Utah Tribune take on the action

Take the train. Dial down your heat. Write your senator. Taking those individual steps surely helps in the battle against global warming. But, scientists and advocates warn, it's no longer enough to fend off climate disaster. Get ready, some of them say, to hijack oil-lease sales (like a college student did in Utah), to climb smokestacks in protest (like Greenpeace activists did in England), to trespass at power plants (like demonstrators plan to do in Washington, D.C.). It's time, these environmentalists say, for some good, old-fashioned civil disobedience -- the types of nonviolent acts proven effective by the famous (Mohandas Gandhi, Martin Luther King Jr., Rosa Parks) and the faceless (students at Tiananmen Square, anti-war protesters on college campuses, women suffragists in street marches). At a recent Environmental Ministry meeting at Salt Lake City's First Unitarian Church that drew more than 300 people, Tim DeChristopher, the 27-year-old University of Utah economics student who disrupted a December drilling-lease auction, called for an "uprising." DeChristopher didn't use the word lightly, he said, yet "anything short of that will not get us where we need to go." Heeding such calls, organizers are mobilizing for a mass act of nonviolent civil disobedience March 2 to protest coal-fired power plants and the damage industrial pollution has caused to the planet's climate. "We're hoping and preparing for thousands," said Matt Leonard, the Greenpeace coordinator for the event. "It will certainly be the largest such action on climate change in U.S. history. We hope it will be the first of many." Protesters will gather at the Capital Power Plant in Washington -- source of heat and refrigeration for the entire Capitol complex -- walk on to the property, sit down and thereby break the law. "Enough is enough. Action needs to be taken," Leonard said. "But to really meet the climate crisis, we need collective action. You can't do that by buying light bulbs and hybrid vehicles." » Gore's plea: The March 2 demonstration will be the first major protest since former Vice President Al Gore, a Nobel Peace Prize winner, in September called for moral lawbreaking. "If you're a young person looking at the future of this planet and looking at what is being done right now, and not done, I believe we have reached the stage where it is time for civil disobedience to prevent the construction of new coal plants that do not have carbon capture and sequestration," Gore told the Clinton Global Initiative gathering to loud applause, according to Reuters news service. Since then, author and environmentalist Bill McKibben and poet Wendell Berry have chimed in. Last month, they wrote an open letter, which has circulated widely on the Web, urging mass civil disobedience against coal in March. "We will cross the legal boundary of the power plant, and we expect to be arrested," they wrote. "The worldwide daily reliance on coal is the danger; this is one small step to raise awareness of that ruinous habit and hence help to break it." But the thought of moving beyond conventional acts -- voting, lobbying, giving up cars -- stumps or scares some would-be activists. Others would never dream of breaking the law. After the First Unitarian Church meeting, Robert and Amy Matheson said they felt more aware of the enormity of climate disruption but were unsure what to do next. They didn't know what civil disobedience looked like and were wary of it -- given the risks. "I'm kind of a chicken," Amy Matheson said. "I wouldn't be willing to sacrifice my family, my freedom, my life." Maybe if he were emotionally invested, Robert Matheson reasoned, he would be less afraid. » Personal stake: All humans are invested in coal, activists say, even if they don't recognize it. Coal-industry advocates point out that the United States gets about half its electricity from coal; nearly all of Utah's electricity is coal fired. The U.S. Energy Information Administration estimates domestic coal could last for over 250 years at current-use levels. The countries where coal is the primary energy fuel are polluting everyone's lives. Some of the evidence: unprecedented asthma rates in children, the enduring drought in the American Southwest, the worst drought in Australia in 1,000 years, crop failures in Africa, the filthy air on the Wasatch Front, the cheat grass on the Western range and the fires that feed on it. Growing awareness of coal's downside led a British jury in September to acquit Greenpeace activists who climbed a 650-foot coal-plant smokestack in an attempt to shut it down. The jury reasoned that global warming is causing greater harm than Greenpeace. DeChristopher saw his own transgression as a step toward Earth's salvation. With climate chaos looming, he said, "How could I not do this? How could I sit by and be complicit in my own destruction?" The U. student could face federal felony charges and even prison for his protest. Still, he urges more people to do what he did: If an opportunity presents itself, find your voice and stand your ground. But don't go all out without cause, warned Daniel Kessler, a Greenpeace spokesman in San Francisco. "There's no reason for civil disobedience if another [measure] is more effective."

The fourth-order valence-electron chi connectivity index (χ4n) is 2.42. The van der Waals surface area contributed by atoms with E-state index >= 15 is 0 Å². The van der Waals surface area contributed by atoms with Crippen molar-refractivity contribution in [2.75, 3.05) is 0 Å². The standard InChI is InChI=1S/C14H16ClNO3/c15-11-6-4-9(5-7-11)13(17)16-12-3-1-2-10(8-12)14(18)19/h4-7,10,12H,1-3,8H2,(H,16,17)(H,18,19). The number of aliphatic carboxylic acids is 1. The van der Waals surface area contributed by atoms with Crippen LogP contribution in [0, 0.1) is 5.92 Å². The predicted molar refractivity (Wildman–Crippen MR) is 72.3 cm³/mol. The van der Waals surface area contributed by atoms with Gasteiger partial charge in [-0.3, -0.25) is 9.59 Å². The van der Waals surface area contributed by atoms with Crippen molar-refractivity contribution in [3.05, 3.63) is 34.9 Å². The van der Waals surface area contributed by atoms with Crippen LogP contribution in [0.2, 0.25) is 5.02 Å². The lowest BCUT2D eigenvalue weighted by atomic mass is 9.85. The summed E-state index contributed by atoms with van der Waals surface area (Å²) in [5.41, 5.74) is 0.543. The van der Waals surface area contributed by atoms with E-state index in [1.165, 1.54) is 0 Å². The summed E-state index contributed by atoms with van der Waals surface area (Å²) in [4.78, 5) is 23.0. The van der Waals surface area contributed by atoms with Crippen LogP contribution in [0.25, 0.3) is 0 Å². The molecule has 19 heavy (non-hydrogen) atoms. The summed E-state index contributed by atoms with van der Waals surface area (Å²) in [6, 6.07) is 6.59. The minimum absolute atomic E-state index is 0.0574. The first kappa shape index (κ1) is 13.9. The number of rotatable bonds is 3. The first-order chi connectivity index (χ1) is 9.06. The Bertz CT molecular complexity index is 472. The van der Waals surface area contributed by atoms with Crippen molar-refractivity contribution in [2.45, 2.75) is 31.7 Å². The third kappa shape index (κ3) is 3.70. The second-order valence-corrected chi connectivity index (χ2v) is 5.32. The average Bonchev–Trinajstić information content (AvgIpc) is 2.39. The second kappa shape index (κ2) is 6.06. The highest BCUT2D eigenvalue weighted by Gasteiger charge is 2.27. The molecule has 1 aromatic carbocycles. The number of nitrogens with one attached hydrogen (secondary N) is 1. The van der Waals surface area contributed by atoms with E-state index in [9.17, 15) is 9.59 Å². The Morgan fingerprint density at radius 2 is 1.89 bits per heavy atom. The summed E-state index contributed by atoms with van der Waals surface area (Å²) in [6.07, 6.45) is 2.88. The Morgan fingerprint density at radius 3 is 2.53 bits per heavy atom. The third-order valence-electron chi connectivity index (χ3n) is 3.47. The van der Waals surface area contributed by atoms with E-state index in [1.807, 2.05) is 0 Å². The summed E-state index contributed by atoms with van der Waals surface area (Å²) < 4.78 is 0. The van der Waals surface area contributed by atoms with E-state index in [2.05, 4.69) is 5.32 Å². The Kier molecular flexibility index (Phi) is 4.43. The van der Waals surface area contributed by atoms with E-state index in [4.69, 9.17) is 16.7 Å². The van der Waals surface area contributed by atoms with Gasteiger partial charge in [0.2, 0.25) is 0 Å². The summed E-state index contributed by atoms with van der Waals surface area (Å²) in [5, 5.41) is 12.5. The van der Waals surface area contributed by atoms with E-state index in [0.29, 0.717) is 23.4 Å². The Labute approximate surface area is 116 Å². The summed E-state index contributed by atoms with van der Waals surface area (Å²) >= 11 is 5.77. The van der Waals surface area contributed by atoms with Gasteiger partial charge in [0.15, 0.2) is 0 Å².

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"I hold it that a little rebellion now and then is a good thing, and as necessary in the political world as storms in the physical world." - Thomas Jefferson